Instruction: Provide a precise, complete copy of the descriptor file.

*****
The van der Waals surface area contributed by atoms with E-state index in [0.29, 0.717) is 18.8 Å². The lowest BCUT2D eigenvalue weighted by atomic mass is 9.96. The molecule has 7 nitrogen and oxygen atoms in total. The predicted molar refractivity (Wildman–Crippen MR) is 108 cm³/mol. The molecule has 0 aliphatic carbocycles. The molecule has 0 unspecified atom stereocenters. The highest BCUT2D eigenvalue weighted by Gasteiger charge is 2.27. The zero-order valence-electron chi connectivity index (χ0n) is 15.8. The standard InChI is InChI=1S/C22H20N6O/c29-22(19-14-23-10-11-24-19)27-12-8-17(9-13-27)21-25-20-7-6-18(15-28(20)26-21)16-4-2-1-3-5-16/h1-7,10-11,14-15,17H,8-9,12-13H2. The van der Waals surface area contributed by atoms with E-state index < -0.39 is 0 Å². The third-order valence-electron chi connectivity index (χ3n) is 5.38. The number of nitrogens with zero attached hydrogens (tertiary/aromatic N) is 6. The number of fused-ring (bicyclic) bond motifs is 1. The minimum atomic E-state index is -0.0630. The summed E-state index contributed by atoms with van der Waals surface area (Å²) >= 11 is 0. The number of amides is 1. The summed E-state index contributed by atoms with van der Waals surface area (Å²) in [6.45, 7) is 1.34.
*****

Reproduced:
The van der Waals surface area contributed by atoms with E-state index in [0.29, 0.717) is 18.8 Å². The lowest BCUT2D eigenvalue weighted by atomic mass is 9.96. The molecule has 7 nitrogen and oxygen atoms in total. The predicted molar refractivity (Wildman–Crippen MR) is 108 cm³/mol. The molecule has 0 aliphatic carbocycles. The molecule has 0 unspecified atom stereocenters. The highest BCUT2D eigenvalue weighted by Gasteiger charge is 2.27. The zero-order valence-electron chi connectivity index (χ0n) is 15.8. The standard InChI is InChI=1S/C22H20N6O/c29-22(19-14-23-10-11-24-19)27-12-8-17(9-13-27)21-25-20-7-6-18(15-28(20)26-21)16-4-2-1-3-5-16/h1-7,10-11,14-15,17H,8-9,12-13H2. The van der Waals surface area contributed by atoms with E-state index < -0.39 is 0 Å². The third-order valence-electron chi connectivity index (χ3n) is 5.38. The number of nitrogens with zero attached hydrogens (tertiary/aromatic N) is 6. The number of fused-ring (bicyclic) bond motifs is 1. The minimum atomic E-state index is -0.0630. The summed E-state index contributed by atoms with van der Waals surface area (Å²) >= 11 is 0. The number of amides is 1. The summed E-state index contributed by atoms with van der Waals surface area (Å²) in [6.45, 7) is 1.34.